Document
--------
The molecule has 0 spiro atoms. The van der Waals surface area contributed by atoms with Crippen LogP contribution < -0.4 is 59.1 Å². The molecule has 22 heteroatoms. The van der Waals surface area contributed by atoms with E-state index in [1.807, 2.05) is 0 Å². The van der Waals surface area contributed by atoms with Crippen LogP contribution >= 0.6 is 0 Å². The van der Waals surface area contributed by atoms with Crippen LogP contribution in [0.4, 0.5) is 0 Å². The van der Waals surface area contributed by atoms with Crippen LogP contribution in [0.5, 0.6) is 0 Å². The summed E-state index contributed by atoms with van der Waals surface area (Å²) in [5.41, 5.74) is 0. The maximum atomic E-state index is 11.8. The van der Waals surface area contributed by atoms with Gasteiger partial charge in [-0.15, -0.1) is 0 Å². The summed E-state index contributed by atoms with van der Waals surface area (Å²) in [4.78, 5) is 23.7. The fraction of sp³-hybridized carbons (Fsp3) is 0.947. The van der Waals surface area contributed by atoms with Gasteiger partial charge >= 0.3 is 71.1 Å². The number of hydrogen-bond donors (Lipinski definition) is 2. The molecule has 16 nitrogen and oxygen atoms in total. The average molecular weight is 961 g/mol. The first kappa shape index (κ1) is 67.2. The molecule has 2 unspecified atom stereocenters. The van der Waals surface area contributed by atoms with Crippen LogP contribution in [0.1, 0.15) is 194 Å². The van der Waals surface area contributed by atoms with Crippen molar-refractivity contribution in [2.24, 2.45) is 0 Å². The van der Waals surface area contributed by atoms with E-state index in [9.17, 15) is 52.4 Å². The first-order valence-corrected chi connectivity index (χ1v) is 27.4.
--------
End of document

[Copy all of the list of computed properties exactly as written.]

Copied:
The molecule has 0 spiro atoms. The van der Waals surface area contributed by atoms with Crippen LogP contribution < -0.4 is 59.1 Å². The molecule has 22 heteroatoms. The van der Waals surface area contributed by atoms with E-state index in [1.807, 2.05) is 0 Å². The van der Waals surface area contributed by atoms with Crippen LogP contribution >= 0.6 is 0 Å². The van der Waals surface area contributed by atoms with Crippen LogP contribution in [0.4, 0.5) is 0 Å². The van der Waals surface area contributed by atoms with Crippen LogP contribution in [0.5, 0.6) is 0 Å². The summed E-state index contributed by atoms with van der Waals surface area (Å²) in [5.41, 5.74) is 0. The maximum atomic E-state index is 11.8. The van der Waals surface area contributed by atoms with Gasteiger partial charge in [-0.15, -0.1) is 0 Å². The summed E-state index contributed by atoms with van der Waals surface area (Å²) in [4.78, 5) is 23.7. The fraction of sp³-hybridized carbons (Fsp3) is 0.947. The van der Waals surface area contributed by atoms with Gasteiger partial charge >= 0.3 is 71.1 Å². The number of hydrogen-bond donors (Lipinski definition) is 2. The molecule has 16 nitrogen and oxygen atoms in total. The average molecular weight is 961 g/mol. The first kappa shape index (κ1) is 67.2. The molecule has 2 unspecified atom stereocenters. The van der Waals surface area contributed by atoms with Crippen LogP contribution in [0.1, 0.15) is 194 Å². The van der Waals surface area contributed by atoms with Crippen molar-refractivity contribution in [2.24, 2.45) is 0 Å². The van der Waals surface area contributed by atoms with E-state index in [9.17, 15) is 52.4 Å². The first-order valence-corrected chi connectivity index (χ1v) is 27.4.